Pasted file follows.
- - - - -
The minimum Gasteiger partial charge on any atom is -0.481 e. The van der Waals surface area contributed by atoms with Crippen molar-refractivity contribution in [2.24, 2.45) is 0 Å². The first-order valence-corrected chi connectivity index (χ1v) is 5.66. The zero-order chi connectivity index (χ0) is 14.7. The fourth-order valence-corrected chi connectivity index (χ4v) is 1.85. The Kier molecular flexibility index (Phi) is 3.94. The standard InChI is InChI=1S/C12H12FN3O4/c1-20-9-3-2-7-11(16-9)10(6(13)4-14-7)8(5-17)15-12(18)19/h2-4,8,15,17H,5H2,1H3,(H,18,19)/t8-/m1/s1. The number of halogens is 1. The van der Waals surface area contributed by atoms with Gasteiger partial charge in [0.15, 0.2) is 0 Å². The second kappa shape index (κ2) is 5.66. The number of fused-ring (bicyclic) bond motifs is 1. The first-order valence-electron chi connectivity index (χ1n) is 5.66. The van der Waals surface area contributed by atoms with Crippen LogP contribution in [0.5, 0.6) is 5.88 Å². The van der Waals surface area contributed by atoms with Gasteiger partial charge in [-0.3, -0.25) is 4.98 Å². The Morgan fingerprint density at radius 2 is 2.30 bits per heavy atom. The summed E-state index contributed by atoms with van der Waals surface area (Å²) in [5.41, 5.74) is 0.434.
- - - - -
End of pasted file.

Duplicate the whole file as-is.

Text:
The minimum Gasteiger partial charge on any atom is -0.481 e. The van der Waals surface area contributed by atoms with Crippen molar-refractivity contribution in [2.24, 2.45) is 0 Å². The first-order valence-corrected chi connectivity index (χ1v) is 5.66. The zero-order chi connectivity index (χ0) is 14.7. The fourth-order valence-corrected chi connectivity index (χ4v) is 1.85. The Kier molecular flexibility index (Phi) is 3.94. The standard InChI is InChI=1S/C12H12FN3O4/c1-20-9-3-2-7-11(16-9)10(6(13)4-14-7)8(5-17)15-12(18)19/h2-4,8,15,17H,5H2,1H3,(H,18,19)/t8-/m1/s1. The number of halogens is 1. The van der Waals surface area contributed by atoms with Gasteiger partial charge in [0.15, 0.2) is 0 Å². The second kappa shape index (κ2) is 5.66. The number of fused-ring (bicyclic) bond motifs is 1. The first-order valence-electron chi connectivity index (χ1n) is 5.66. The van der Waals surface area contributed by atoms with Crippen LogP contribution in [0.5, 0.6) is 5.88 Å². The van der Waals surface area contributed by atoms with Gasteiger partial charge in [-0.3, -0.25) is 4.98 Å². The Morgan fingerprint density at radius 2 is 2.30 bits per heavy atom. The summed E-state index contributed by atoms with van der Waals surface area (Å²) in [5.41, 5.74) is 0.434.